At the back of the Wushu Center, where there are apartments for employees, I run into two of the martial monks who used to be on my team, Little Wang and Baotung. They are married with children and running their own kung fu schools in Deng Feng, the nearby town where all the schools displaced from Shaolin have now set up shop. I ask about Coach Cheng, who was my kickboxing coach for over a year and my master. We had lost contact with each other, and I was hoping to find him. Little Wang tells me that Coach Cheng is working for his older brother, Big Wang, at their new school in Deng Feng, which is holding a traditional forms competition tomorrow. I can find him there.
The most famous aspect of the Shaolin Temple is its gate. Those doors and the sign above it spelling “Shaolin Temple” in Chinese have served as backdrops in countless chop socky flicks. Asian film crews show up throughout the year for a day or two filming in front of those doors and that sign. As for the rest of the temple, it is fairly modest: some courtyards, some larger-than-life Buddha statues, some prayer rooms, some wooden statues of martial monks in various kung fu poses. Shaolin doesn’t make the cut in most American package tours; the only reason to visit is if you have a special connection to the martial arts and want to see where it all began.
I run into the Tall One, the only monk in Shaolin over 6 feet tall, in the courtyard in front of the temple. He is the only member of the original performance team to remain a monk. We talk about the changes to Shaolin as we wander through the temple. It is near dinnertime, so the day-tripping tourists are mostly gone. Inside, I discover that a group of Buddhist monks have gathered for evening prayers. Many of them are from other monasteries, because the Shaolin is hosting a Buddhism conference. Because of all the tourism, there was not a great deal of Buddhism practiced at the temple a decade ago. But, according to the Tall One, who is Abbot Yongxin’s assistant, the abbot has invested a great deal of time and money to rebuild a community of Buddhist monks, a welcome change.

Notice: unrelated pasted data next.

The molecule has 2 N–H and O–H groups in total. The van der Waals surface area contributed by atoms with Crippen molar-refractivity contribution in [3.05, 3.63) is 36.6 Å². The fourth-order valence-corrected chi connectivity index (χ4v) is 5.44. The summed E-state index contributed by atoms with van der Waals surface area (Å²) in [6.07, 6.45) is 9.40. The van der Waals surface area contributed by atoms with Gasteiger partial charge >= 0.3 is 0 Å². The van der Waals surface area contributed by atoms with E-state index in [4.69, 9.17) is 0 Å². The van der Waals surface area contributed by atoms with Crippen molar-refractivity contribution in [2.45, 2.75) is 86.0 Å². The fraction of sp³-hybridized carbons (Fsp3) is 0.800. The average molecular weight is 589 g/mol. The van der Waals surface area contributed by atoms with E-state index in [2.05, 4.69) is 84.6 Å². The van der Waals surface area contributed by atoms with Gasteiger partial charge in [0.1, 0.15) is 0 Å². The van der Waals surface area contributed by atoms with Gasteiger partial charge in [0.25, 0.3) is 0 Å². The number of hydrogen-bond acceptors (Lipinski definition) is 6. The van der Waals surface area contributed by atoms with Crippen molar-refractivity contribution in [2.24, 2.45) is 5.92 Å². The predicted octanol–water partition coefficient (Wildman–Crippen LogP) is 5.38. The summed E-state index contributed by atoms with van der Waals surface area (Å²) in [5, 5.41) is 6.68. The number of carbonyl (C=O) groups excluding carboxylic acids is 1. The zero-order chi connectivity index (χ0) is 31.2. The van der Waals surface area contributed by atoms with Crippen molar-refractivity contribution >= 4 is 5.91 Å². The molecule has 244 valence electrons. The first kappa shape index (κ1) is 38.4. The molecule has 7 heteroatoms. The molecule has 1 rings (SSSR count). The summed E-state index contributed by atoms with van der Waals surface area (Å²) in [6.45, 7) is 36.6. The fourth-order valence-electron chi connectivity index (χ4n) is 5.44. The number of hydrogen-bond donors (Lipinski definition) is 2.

The Tall One jokingly asks if I want to run up to Damo’s cave to take some pictures for this article. I don’t. It is a steep haul up the mountain behind the temple: The coaches assigned runs to Damo’s cave as punishment. We used to joke that Damo stayed meditating in the cave so long because he was exhausted from his hike up to it.
The background for the joke goes something like this: An Indian Buddhist missionary named Damo (Bodhidharma in Sanskrit) arrived at the Shaolin Temple in the sixth century and went up to the cave, which is just big enough for a couple of men to sit inside it, and vowed not to leave until he achieved enlightenment. According to the hagiography, he stayed for nine years, meditating with such focus that his image was burned onto a stone in the cave, before he achieved his goal. When he descended, he taught the Shaolin monks that sitting meditation was the key to enlightenment. This was the beginning of Chan Buddhism. The problem he later discovered was that the monks’ muscles went soft from sitting all day (something familiar to many writers), so he introduced a series of 18 callisthenic exercises. From these exercises, Shaolin kung fu eventually evolved.
I return to the Wushu Center’s motel. They are planning to replace it next year, and they need to. It hasn’t been cleaned since I left. As the darkness descends, the memory of just how lonely and isolated I felt when I first arrived here in 1992 thumps me in the chest. How did I manage to stay for so long? I wonder. And then I remember: It was the kung fu, the glorious kung fu.